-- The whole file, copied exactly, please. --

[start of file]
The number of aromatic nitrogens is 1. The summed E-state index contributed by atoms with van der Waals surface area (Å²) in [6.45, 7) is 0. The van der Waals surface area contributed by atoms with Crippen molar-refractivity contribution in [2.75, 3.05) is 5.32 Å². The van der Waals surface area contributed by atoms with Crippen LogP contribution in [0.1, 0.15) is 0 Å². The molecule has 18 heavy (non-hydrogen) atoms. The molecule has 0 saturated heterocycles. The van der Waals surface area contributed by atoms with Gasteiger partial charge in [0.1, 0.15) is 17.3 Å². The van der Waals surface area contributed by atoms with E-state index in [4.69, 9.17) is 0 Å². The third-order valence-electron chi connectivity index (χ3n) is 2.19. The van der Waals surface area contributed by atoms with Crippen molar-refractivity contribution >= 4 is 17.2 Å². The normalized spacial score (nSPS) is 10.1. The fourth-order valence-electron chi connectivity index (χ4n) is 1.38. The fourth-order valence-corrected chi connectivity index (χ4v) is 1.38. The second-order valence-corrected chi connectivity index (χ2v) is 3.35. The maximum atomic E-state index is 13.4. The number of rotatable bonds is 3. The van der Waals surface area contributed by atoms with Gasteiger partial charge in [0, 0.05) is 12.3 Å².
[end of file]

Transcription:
The number of aromatic nitrogens is 1. The summed E-state index contributed by atoms with van der Waals surface area (Å²) in [6.45, 7) is 0. The van der Waals surface area contributed by atoms with Crippen molar-refractivity contribution in [2.75, 3.05) is 5.32 Å². The van der Waals surface area contributed by atoms with Crippen LogP contribution in [0.1, 0.15) is 0 Å². The molecule has 18 heavy (non-hydrogen) atoms. The molecule has 0 saturated heterocycles. The van der Waals surface area contributed by atoms with Gasteiger partial charge in [0.1, 0.15) is 17.3 Å². The van der Waals surface area contributed by atoms with E-state index in [4.69, 9.17) is 0 Å². The third-order valence-electron chi connectivity index (χ3n) is 2.19. The van der Waals surface area contributed by atoms with Crippen molar-refractivity contribution >= 4 is 17.2 Å². The normalized spacial score (nSPS) is 10.1. The fourth-order valence-electron chi connectivity index (χ4n) is 1.38. The fourth-order valence-corrected chi connectivity index (χ4v) is 1.38. The second-order valence-corrected chi connectivity index (χ2v) is 3.35. The maximum atomic E-state index is 13.4. The number of rotatable bonds is 3. The van der Waals surface area contributed by atoms with Gasteiger partial charge in [0, 0.05) is 12.3 Å².